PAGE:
When most people are wondering if it might rain, Brian Mark Weber isgetting out his slicker.
The 22-year-old meteorologist tracks theweather 24 hours a day from his home in Long Point, watching clouds and cold fronts -- even plants.
"Weather goes way beyond the 11 o'clock news," says Weber, who reports temperature and unusual conditions to two TV stations at 5:30 every morning.
Since the 1950s, most forecasting has been done withsatellite and radar pictures, but for thousands of years, people used natural ways of predicting weather.
Animals act differently whena storm is coming, for example, and the earth releases an odor before a rain. Plants respond to weather as well. During the summer a rhododendron leaf is almost straight. When the temperature dips to 35 degrees, it starts to curve on the sides. At zero, the leaf curves to the width of a pencil.
Researching the folklore of weather, Weber found that even as late as the 1950s, weathermen consulted Indian tribes.
"Nowadays we rely too heavily on computers," he asserts. "Sometimes when it's storming outside, you'll hear them say, 'We're not sure about the forecast,' because they're waiting to see what the computers say."
Weather observation goes back thousands of years. The ancient Greeks built a Tower of the Winds outside Athens, where each day they would gather to discuss the weather and its causes.
Weber'sinterest in meteorology also started as basic curiosity about the forces of nature.
At 13, he wondered what caused rain. Then he beganrecording the weather, although for years he thought he was "the only one in the world doing it. Then I discovered the Association of Weather Observers and thousands of people around the country doing this."
Daily at Long Point in Pasadena, Weber records the low and high temperature, basic conditions, rain and snowfall. Twenty-four hours aday, he collects data from an electronic recording thermometer, which he records in a logbook. He resets the thermometer each midnight.
The data goes into a newsletter Weber sends out and also to the American Weather Observer, as well as to WBAL-TV in Baltimore and WHTM-TV in Harrisburg, Pa.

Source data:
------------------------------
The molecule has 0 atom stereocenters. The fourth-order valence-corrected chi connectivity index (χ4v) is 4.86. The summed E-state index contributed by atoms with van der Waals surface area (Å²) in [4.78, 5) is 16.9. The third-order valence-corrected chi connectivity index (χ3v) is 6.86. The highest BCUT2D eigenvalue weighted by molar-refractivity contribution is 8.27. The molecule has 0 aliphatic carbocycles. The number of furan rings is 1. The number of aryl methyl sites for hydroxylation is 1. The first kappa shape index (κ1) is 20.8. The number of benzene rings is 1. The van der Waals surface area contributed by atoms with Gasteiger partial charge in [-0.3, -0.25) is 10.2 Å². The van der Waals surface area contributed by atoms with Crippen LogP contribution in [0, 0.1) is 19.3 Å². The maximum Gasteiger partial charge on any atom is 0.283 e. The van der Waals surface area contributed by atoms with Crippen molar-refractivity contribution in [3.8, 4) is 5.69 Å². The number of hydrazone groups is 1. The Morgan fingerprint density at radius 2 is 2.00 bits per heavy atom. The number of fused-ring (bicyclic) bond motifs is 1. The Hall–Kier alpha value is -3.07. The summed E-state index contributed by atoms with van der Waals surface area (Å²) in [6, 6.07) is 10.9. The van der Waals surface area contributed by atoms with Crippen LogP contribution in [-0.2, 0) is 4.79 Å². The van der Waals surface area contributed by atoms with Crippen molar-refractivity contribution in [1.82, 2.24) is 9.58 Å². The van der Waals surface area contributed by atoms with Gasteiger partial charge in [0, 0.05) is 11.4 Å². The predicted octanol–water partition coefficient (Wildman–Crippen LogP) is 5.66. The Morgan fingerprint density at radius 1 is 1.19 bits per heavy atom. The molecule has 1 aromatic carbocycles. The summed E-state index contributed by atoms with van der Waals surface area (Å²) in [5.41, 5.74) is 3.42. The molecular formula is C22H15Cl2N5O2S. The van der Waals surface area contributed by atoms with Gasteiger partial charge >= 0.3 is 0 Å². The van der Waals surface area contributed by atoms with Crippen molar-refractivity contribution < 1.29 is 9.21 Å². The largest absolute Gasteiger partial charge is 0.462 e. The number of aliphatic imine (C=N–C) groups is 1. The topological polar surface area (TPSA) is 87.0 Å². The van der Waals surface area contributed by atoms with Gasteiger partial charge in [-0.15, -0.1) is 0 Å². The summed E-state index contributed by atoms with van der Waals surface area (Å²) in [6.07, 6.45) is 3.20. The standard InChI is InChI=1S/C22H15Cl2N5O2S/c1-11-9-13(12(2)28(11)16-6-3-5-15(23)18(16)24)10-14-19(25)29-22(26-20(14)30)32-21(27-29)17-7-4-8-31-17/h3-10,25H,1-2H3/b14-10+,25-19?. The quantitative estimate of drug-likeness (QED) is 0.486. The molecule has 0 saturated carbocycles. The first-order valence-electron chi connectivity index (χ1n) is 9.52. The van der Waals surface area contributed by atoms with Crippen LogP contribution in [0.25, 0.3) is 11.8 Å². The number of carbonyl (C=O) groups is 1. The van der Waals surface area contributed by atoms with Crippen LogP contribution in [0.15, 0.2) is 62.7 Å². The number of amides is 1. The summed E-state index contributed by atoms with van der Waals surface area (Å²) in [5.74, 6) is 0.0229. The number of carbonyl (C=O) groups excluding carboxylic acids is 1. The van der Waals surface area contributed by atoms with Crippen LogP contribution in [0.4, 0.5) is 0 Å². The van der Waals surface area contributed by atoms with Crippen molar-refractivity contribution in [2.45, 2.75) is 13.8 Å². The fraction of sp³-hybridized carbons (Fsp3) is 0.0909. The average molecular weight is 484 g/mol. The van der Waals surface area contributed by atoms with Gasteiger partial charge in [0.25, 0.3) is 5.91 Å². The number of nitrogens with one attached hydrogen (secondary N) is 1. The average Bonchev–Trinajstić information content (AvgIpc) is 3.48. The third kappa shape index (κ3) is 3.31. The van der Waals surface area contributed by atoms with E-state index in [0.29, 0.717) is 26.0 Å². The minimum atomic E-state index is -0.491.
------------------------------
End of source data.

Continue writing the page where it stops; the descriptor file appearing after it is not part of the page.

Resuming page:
The Harrisburg station recruited his help because many residents drive to Baltimore and need information about road conditions. He also reports severe weather conditions to BWI Airport.
Weber's favorite weather condition is the cold front.
"I love cold fronts," he says. "They bring colder air, usually strong winds, and I love cold and snow. Too bad this year." So far, the winter iscoming close to setting an all-time record for no snowfall, Weber adds.
In addition to speaking at science classes in county schools, Weber takes meteorology classes by correspondence from Mississippi State University. He plans to transfer to a four-year college.
His life isn't all weather. Weber works a part-time job to stay solvent, he's active in sports and he volunteers hundreds of hours at schools and churches.
"I do everything from working in the media center to making posters to helping out with the school paper," Weber says.
"People today sit around complaining all the time, but they don't want to get involved and make an improvement. I can't sit here knowing people need help and do nothing."
But keeping an eye on the sky remains his first love.
"I emphasize how important it is to spend time outside, observing first-hand," he says. "And it's not expensive. You don't need much instrumentation to be a weather observer."
Anyone can observe cloud formations and general conditions, and a specialthermometer can be had for as little as $100, he says. The importantpart is taking the time to be curious about your environment. "Weather forecasting is an old tradition," he says. "I'm proud to be carrying it on."